# Electricity.

## Presentation on theme: "Electricity."— Presentation transcript:

Electricity

Electricity: the movement of “excited” charged particles
Electric current: what the moving charged particles create Like water moving through pipes Electric circuit: the path an electric current follows Like pipes and utilities that use water.

Conductors: materials in which electric current flows easily
Usually metals Graphite is a form of carbon, but it is a conductor Insulators: materials that do NOT allow electric current to flow easily

Measuring Electricity
Voltage: measures the difference in energy between two places in the circuit. Measured in volts (V) Black – Red + Measure V across two spots on a closed circuit

Batteries Batteries pump energy (potential energy) into a circuit
The more batteries, the more energy (voltage) Each battery is 1.5 V (carbon-zinc batteries)

How much voltage will 12 batteries have?
How many batteries do you need if you have a an alarm clock that requires 9 V?

Voltage is a difference in energy between two points.

Electrons flow in a net direction away from the (-) terminal.
Closing the switch establishes a potential difference (voltage) and an electric field in the circuit. High Potential Low Potential Electrons flow in a net direction away from the (-) terminal.

Conventional Current By tradition, direction in which “positive charges” would flow. Direction is opposite of electron flow.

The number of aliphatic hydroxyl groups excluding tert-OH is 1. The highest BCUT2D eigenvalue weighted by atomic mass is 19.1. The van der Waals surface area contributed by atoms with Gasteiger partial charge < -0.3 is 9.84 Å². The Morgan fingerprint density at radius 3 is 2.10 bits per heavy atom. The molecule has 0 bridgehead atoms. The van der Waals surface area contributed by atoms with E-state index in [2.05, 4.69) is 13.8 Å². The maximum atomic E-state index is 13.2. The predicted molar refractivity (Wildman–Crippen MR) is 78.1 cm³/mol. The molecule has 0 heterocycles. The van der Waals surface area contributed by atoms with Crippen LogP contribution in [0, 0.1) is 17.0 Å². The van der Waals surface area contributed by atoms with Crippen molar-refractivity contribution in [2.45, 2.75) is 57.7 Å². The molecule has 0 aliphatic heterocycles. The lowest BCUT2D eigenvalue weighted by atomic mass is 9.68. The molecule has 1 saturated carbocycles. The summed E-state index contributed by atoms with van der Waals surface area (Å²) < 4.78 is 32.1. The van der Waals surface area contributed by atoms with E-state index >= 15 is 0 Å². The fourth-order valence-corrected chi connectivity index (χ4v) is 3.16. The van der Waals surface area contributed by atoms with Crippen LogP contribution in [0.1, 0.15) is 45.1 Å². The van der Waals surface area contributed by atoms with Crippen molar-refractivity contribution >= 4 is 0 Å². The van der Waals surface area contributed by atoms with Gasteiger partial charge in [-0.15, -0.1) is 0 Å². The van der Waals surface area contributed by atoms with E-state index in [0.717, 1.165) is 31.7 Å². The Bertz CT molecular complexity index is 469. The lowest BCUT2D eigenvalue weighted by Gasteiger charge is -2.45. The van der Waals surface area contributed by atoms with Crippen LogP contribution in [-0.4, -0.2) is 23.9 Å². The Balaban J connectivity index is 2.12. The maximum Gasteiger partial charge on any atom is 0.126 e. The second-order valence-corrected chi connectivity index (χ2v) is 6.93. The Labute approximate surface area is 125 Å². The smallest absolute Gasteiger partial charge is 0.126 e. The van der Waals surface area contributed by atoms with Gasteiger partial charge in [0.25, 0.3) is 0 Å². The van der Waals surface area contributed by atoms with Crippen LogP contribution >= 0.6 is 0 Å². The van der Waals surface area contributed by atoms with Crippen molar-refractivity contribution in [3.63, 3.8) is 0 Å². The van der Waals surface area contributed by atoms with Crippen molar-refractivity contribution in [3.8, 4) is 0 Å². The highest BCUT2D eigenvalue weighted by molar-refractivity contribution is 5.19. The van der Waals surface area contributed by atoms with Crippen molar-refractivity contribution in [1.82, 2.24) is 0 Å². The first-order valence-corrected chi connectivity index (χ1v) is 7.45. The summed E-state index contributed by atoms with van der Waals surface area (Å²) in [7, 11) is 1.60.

While the switch is open:
Free electrons (conducting electrons) are always moving in random motion. The random speeds are at an order of 106 m/s. There is no net movement of charge across a cross section of a wire.

What occurs in a wire when the circuit switch is closed?

What occurs in a wire when the circuit switch is closed?
An electric field is established instantaneously (at almost the speed of light, 3x108 m/s). Free electrons, while still randomly moving, immediately begin drifting due to the electric field, resulting in a net flow of charge. Average drift velocity is about 0.01cm/s.

Electric Current: The flow of electric charges.

Conventional current has the direction that the (+) charges would have in the circuit.

Voltage Drop Voltage drops across something that uses energy (light bulb, heater, etc) Energy drops because work is done

Measuring Electricity
Current (I) Measured in amperes, or amps (A) Measure in an open circuit Electricity must flow through the meter to measure current

Resistor: something that uses energy in a circuit

Potentiometers Potentiometers: a variable resistor.
Dimmer switches are variable resistors. When you turn the resistance down, the light burns brightly. When you turn the resistance up, the bulb is dimly lit.

Circuit Diagrams Draw a diagram of a circuit that contains two batteries, a switch, a resistor, and a light bulb. Draw a diagram of a circuit that contains a battery, a switch, a potentiometer, and two light bulbs (in that order).

Did you know… Voltage is painful Current kills
More volts, the greater the shock A bolt of lightning can have more than 1,000,000 volts Current kills Small amounts of current can be deadly (especially through the heart)

Resistance Resistance (load): something that opposes the flow of electricity Energy is used (work is done) Abbreviate with R Unit is Ohm (Ω) Measured outside of a circuit

Examples Determine the current in a circuit that has a resistance of 40 Ω and a voltage of 1.5 V

Examples Determine the voltage in a circuit that has a resistance of 10 Ω and a current of 5 mA